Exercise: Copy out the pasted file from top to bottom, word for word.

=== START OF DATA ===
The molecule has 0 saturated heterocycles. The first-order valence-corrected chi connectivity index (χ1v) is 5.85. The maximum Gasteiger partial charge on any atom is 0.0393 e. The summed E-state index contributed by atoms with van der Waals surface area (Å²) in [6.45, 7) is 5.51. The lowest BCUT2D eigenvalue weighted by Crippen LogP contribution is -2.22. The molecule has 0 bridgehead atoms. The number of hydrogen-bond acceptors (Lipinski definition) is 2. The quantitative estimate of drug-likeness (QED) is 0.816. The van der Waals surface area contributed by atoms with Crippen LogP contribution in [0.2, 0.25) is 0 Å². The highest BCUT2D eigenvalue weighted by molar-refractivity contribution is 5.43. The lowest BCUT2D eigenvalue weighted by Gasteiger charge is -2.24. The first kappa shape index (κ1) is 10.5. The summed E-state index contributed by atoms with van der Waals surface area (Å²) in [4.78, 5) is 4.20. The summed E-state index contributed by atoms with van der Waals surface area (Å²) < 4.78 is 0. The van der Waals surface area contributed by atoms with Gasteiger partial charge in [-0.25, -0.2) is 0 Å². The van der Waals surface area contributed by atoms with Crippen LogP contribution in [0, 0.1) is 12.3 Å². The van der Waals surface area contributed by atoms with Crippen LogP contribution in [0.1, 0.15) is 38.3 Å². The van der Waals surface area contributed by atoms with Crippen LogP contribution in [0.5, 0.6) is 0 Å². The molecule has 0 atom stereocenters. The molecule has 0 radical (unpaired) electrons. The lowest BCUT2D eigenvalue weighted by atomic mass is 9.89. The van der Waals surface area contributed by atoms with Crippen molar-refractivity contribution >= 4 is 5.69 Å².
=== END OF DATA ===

The molecule has 0 saturated heterocycles. The first-order valence-corrected chi connectivity index (χ1v) is 5.85. The maximum Gasteiger partial charge on any atom is 0.0393 e. The summed E-state index contributed by atoms with van der Waals surface area (Å²) in [6.45, 7) is 5.51. The lowest BCUT2D eigenvalue weighted by Crippen LogP contribution is -2.22. The molecule has 0 bridgehead atoms. The number of hydrogen-bond acceptors (Lipinski definition) is 2. The quantitative estimate of drug-likeness (QED) is 0.816. The van der Waals surface area contributed by atoms with Crippen LogP contribution in [0.2, 0.25) is 0 Å². The highest BCUT2D eigenvalue weighted by molar-refractivity contribution is 5.43. The lowest BCUT2D eigenvalue weighted by Gasteiger charge is -2.24. The first kappa shape index (κ1) is 10.5. The summed E-state index contributed by atoms with van der Waals surface area (Å²) in [4.78, 5) is 4.20. The summed E-state index contributed by atoms with van der Waals surface area (Å²) < 4.78 is 0. The van der Waals surface area contributed by atoms with Gasteiger partial charge in [-0.25, -0.2) is 0 Å². The van der Waals surface area contributed by atoms with Crippen LogP contribution in [0, 0.1) is 12.3 Å². The van der Waals surface area contributed by atoms with Crippen LogP contribution in [0.1, 0.15) is 38.3 Å². The van der Waals surface area contributed by atoms with Crippen LogP contribution in [0.5, 0.6) is 0 Å². The molecule has 0 atom stereocenters. The molecule has 0 radical (unpaired) electrons. The lowest BCUT2D eigenvalue weighted by atomic mass is 9.89. The van der Waals surface area contributed by atoms with Crippen molar-refractivity contribution >= 4 is 5.69 Å².